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New data centres to provide 300% growth in capacity in 60% less space

New data centres to provide 300% growth in capacity in 60% less space
2010-12-162013-02-11cloud & data centeren
At the Gartner Data Centre & IT Operations Summit 2010, the company said that new data centres will be able to provide a 300% growth in capacity in 60% less space than existing data...
Published December 16, 2010 by Stewart Baines in cloud & data center
For the past few years, IT departments have been preoccupied with refining the data centre to make it more green. However, emerging trends in data centre design are raising the bar yet again, according to Gartner.

At the Gartner Data Centre & IT Operations Summit 2010, the company said that new data centres will be able to provide a 300% growth in capacity in 60% less space than existing data centres.

The analyst firm is advising companies to move away from traditional approaches to mitigating the issues in the data centre, which involved spreading equipment out across a larger floorspace, and the use of hot and cold aisles. The need for higher power and compute density is taking the older approaches off the table, the company's chief of infrastructure research Dave Cappuccio explained.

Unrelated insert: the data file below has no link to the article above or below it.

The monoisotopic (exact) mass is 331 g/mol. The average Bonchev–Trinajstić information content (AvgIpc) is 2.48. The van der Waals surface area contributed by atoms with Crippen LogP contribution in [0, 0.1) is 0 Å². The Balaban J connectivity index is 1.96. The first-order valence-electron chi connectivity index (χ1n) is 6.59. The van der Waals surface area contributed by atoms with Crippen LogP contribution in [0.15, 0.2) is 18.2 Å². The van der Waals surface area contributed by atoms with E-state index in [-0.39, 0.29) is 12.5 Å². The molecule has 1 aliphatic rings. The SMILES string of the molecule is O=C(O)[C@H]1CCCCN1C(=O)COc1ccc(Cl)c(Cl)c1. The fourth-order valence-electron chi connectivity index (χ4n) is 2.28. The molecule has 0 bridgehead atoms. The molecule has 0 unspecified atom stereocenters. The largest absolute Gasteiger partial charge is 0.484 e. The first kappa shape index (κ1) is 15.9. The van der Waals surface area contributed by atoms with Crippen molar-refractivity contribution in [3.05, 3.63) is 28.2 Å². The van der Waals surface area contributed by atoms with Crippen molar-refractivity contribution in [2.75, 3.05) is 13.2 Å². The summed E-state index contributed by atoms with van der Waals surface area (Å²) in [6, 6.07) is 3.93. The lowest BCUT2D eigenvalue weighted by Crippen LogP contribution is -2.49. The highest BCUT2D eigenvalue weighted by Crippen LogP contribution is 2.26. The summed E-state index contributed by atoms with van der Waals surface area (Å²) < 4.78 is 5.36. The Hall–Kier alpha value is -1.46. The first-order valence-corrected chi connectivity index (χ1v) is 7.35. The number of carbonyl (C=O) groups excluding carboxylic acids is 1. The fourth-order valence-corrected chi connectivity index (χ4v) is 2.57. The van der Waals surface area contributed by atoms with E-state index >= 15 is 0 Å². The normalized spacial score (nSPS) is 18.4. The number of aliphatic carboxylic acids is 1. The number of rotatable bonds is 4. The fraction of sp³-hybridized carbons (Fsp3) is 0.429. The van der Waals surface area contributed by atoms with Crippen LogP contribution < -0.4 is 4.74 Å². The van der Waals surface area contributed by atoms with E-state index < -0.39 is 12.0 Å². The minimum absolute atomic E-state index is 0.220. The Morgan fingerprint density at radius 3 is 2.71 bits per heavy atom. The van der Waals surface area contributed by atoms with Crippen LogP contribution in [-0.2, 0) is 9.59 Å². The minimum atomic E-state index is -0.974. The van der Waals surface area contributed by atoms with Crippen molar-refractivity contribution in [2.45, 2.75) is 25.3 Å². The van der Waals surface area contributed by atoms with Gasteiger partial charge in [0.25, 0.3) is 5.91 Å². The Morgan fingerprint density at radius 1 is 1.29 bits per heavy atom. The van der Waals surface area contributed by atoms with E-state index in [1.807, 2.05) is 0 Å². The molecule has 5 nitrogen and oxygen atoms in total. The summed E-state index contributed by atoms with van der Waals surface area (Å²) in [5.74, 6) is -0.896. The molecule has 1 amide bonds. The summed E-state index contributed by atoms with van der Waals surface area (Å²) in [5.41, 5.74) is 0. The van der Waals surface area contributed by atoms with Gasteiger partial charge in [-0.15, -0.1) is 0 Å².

At current pricing, the operating expense in energy terms needed to support an x86 server will exceed the capital cost of that server within three years, making it more critical than ever that IT departments maximise the use of their applications. "Think small, think dense - the objective is the highest compute performance per kilowatt," Cappuccio said.

Gartner says that emerging technologies will help with the refinement, but most of its tips seem to be about smarter management, rather than whiz-bang new technologies. Here are several measures that IT departments can take to further refine the efficiency of their data centres:

  1. Better cooling implementation. Row-and rack-based cooling can reduce energy consumption by up to 15%, the company says.
  2. Rightsizing. Buying only as much as is needed and expanding only when necessary can reduce long-term operating costs by up to a third, Gartner says. However, this requires a more intelligent approach to procurement and baselining competing demands.
  3. Air handling. Air economisers exist in many data centres' air handlers today, but are switched off. This represents an easy win for power management.
  4. More intelligent floor layout. Hot and cold aisles are only one part of the new approach that data centre managers should be taking to floor layout. Consider also overall air movement, Gartner says.
  5. Virtualise, virtualise, virtualise. Servers are still woefully underutilised especially commodity x86 models, according to Gartner, which says that x86 servers are running at 12 percent utilisation, and that racks are populated to 50 to 60 percent capacity. Better virtualisation offers a relatively easy way to increase compute density in the data centre.

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